Tempo, a leading provider of decoupled debit programs, jumps into the innovation stream by announcing their pilot for an NFC-based contactless payment form.
At any other time in the market, this news might have been larger since their argument that a decoupled debit program flattens the implementation curve by not requiring widespread financial institution adoption, but timing is everything.
The pilot initially will involve stickers participants would place on their mobile devices, but the network eventually plans to tie the contactless application to microSD and ultimately to Near Field Communication chips embedded in phones, says Mike Grossman, Tempo CEO.
“The core notion we have is a vision of utilizing mobile handsets for point-of-sale (debit) payments,” regardless of which bank holds the funds, Grossman says. “We’re in a unique position because we operate an open-loop decoupled debit network.”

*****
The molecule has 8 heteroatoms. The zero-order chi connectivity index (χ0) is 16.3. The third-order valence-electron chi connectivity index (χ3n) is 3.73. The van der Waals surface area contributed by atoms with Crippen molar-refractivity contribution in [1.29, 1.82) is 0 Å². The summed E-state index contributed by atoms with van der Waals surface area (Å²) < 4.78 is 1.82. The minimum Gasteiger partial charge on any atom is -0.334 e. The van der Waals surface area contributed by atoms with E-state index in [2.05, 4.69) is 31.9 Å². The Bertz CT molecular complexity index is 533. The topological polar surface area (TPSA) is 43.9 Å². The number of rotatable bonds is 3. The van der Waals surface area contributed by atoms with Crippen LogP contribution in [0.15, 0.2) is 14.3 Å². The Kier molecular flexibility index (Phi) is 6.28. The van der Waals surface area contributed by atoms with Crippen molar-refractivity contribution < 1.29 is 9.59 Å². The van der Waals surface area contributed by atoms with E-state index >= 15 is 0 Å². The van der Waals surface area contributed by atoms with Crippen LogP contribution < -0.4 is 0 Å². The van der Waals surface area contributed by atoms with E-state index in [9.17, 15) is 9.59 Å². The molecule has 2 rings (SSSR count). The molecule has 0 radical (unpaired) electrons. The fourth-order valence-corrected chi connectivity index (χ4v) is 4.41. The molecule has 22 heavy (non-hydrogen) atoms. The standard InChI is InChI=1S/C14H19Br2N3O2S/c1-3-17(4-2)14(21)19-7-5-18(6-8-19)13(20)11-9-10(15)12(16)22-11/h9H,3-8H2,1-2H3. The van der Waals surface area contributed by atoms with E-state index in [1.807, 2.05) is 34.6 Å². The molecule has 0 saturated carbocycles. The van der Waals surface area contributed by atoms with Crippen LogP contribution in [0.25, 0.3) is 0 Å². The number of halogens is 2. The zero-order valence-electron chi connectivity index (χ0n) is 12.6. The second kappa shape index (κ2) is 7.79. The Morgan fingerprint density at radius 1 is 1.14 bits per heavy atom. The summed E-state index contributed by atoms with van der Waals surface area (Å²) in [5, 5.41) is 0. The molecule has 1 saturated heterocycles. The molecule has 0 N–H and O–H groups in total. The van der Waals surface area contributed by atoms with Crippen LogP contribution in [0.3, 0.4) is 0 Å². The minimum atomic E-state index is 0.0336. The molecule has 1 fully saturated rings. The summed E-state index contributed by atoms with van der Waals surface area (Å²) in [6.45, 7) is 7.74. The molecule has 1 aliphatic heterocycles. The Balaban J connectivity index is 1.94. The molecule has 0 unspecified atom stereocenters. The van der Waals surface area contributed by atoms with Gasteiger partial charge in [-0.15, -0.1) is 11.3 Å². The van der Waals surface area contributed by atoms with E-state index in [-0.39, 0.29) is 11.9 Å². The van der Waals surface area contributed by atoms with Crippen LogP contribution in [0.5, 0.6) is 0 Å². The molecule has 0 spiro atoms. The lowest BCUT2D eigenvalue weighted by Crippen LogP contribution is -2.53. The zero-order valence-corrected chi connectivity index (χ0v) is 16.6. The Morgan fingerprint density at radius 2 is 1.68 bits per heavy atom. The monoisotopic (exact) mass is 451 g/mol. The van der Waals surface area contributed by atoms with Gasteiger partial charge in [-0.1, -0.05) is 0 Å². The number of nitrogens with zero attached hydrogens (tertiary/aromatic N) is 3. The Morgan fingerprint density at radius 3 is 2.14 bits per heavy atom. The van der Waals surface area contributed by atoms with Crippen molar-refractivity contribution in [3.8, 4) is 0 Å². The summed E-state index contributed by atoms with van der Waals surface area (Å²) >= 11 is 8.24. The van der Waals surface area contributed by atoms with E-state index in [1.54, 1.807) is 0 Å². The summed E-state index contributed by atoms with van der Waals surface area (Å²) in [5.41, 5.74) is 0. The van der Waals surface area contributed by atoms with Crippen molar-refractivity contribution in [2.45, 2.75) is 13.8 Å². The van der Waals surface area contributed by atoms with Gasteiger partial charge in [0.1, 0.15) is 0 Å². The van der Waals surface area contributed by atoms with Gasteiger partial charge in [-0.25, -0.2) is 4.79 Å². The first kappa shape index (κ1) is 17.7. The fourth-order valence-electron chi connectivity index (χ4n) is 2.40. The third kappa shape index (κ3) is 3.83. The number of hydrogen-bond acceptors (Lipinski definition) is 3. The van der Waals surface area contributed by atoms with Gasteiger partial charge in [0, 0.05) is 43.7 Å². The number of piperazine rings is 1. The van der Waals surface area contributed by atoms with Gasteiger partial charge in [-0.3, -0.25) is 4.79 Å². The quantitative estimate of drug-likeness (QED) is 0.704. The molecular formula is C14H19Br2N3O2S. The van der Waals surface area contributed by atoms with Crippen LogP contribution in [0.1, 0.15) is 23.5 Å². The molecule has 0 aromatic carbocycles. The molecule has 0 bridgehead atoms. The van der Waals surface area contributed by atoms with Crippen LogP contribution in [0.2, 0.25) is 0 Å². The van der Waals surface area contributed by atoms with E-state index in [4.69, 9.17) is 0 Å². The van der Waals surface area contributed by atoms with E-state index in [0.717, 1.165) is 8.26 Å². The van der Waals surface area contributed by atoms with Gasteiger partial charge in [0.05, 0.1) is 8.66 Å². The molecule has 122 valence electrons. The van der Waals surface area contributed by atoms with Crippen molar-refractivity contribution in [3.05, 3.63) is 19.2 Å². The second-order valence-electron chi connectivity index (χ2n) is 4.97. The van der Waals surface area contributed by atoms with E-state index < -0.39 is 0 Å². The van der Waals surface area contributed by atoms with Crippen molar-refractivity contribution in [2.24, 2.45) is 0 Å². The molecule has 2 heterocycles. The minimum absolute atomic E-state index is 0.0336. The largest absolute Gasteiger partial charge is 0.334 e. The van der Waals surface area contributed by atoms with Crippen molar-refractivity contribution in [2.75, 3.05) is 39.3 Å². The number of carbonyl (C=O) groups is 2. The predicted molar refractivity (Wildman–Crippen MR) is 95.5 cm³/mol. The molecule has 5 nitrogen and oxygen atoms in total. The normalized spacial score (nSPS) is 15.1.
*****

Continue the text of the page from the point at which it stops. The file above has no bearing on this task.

Yes, we mean that this announcement took place two days before the Fed made an announcement of their own – slashing debit card fees by over 75% for many issuers.
Decoupled debit cards are mentioned in the draft rules as a form of debit that may – or may not – be included in the EFTA definition of a debit card.
And three party networks, like Discover, are also up for consideration as a controlled payment network.
All this uncertainty might make investments in decoupled debit, or many other alternative debit programs, questionable for the near term.